“The government promised that they would try to tackle the immigration backlog this year. However, time will tell if that can be achieved,” says Gomberg. This is especially true since the recent crisis of providing sanctuary to Ukrainians fleeing the Russian invasion of their country. That’s in addition to the earlier crisis of helping Afghan refugees trying to leave their country after the Taliban regained control of the government in August.
Neely points out that processing times for immigration applications have always been challenging, but the “human capital” being put into processing these emergency and humanitarian applications have left a “massive pain” point when it comes to dealing with more standard immigration applications. As well, part of the reason for the current backlog is how the Canadian government dealt with the immigration process during the pandemic. At the beginning of the pandemic in March 2020, Immigration, Refugees and Citizenship Canada (IRCC) held draws where it only invited Canadian Experience Class (CEC) and Provincial Nominee Program (PNP) class candidates. The rationale was that, considering COVID-19 disruptions, it made sense to invite CEC candidates since they mostly lived in Canada, and provincial nominee draws were held to meet regional needs. Later in the year, candidates in the foreign skilled worker programs were also part of the express entry draws.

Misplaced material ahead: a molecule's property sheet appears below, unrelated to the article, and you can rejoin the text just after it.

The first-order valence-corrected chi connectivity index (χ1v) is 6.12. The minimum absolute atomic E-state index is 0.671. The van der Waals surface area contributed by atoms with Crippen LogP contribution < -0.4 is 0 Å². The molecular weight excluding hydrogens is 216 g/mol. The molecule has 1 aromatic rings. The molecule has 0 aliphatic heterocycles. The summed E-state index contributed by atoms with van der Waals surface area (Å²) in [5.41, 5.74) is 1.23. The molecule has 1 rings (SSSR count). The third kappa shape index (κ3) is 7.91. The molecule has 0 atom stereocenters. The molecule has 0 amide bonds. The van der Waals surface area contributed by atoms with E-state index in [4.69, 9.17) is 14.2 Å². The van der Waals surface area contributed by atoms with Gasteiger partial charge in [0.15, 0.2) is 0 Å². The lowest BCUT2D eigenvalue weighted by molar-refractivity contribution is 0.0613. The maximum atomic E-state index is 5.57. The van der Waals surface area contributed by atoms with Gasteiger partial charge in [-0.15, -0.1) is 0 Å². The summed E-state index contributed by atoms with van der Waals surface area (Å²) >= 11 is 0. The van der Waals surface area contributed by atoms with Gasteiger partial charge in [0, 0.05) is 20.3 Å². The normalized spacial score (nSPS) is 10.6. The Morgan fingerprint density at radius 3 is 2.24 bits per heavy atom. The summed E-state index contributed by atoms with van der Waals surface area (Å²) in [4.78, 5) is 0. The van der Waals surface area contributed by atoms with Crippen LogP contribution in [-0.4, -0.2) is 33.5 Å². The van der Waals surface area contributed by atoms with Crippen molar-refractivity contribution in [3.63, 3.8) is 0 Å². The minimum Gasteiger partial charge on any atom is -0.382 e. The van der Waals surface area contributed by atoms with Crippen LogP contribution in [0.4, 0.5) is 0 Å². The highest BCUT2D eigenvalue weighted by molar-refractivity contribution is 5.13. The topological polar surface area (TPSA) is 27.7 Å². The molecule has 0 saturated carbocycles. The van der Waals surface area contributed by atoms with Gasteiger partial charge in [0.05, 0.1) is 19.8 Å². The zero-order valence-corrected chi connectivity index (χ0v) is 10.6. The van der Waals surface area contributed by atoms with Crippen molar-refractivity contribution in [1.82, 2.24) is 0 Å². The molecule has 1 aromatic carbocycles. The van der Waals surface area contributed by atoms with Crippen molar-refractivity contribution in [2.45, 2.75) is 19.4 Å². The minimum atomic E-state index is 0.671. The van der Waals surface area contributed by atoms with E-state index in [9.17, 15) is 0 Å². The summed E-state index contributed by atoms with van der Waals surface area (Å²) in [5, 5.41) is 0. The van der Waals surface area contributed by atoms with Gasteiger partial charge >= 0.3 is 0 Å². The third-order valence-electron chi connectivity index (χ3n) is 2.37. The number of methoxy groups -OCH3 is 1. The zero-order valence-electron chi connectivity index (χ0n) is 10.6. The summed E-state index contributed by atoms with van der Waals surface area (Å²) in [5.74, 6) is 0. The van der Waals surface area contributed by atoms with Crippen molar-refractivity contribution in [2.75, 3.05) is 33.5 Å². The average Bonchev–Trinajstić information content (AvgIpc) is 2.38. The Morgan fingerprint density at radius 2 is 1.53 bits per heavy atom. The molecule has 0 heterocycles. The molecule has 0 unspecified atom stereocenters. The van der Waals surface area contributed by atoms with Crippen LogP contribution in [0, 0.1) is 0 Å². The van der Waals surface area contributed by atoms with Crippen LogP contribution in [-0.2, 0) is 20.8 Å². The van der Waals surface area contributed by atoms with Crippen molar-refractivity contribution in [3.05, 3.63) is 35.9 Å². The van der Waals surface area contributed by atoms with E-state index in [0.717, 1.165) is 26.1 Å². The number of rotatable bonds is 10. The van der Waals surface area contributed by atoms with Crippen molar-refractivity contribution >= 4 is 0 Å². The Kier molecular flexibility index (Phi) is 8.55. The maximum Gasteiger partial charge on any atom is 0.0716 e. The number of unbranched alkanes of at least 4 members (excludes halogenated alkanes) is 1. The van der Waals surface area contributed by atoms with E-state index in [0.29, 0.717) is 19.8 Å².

However, the government stopped inviting skilled foreign workers in January 2021, with the rationale of wanting to transition as many in-Canada immigration applicants as possible to permanent residence status to achieve its ambitious 401,000 immigration goal for 2021. CEC candidates comprised one-third of the immigrants Canada welcomed last year.
IRCC also implemented a Temporary-to-Permanent Residence program (TR2PR) between May and November 2021 to allow more international graduates and essential workers living in Canada to apply for permanent residency. This focus on in-Canada applicants caused backlogs to swell, resulting in the government pausing invitations to CEC candidates in September 2021.
A recent internal memo by IRCC states that the department remains undecided on its Express Entry plans for this year. Still, invitations to skilled foreign workers and CEC candidates may resume “later in 2022,” once the huge backlog has been reduced to allow for a six-month turnaround standard.
Recently, IRCC announced its new immigration levels plan for 2022–2024, which will reduce Express Entry admissions in 2022 and 2023 so that the department can process all CEC and TR2PR program applications over these two years. It will decide later this year on the future of Express Entry invitations to determine how they will align with the 2022–2024 immigration numbers and processing time objectives.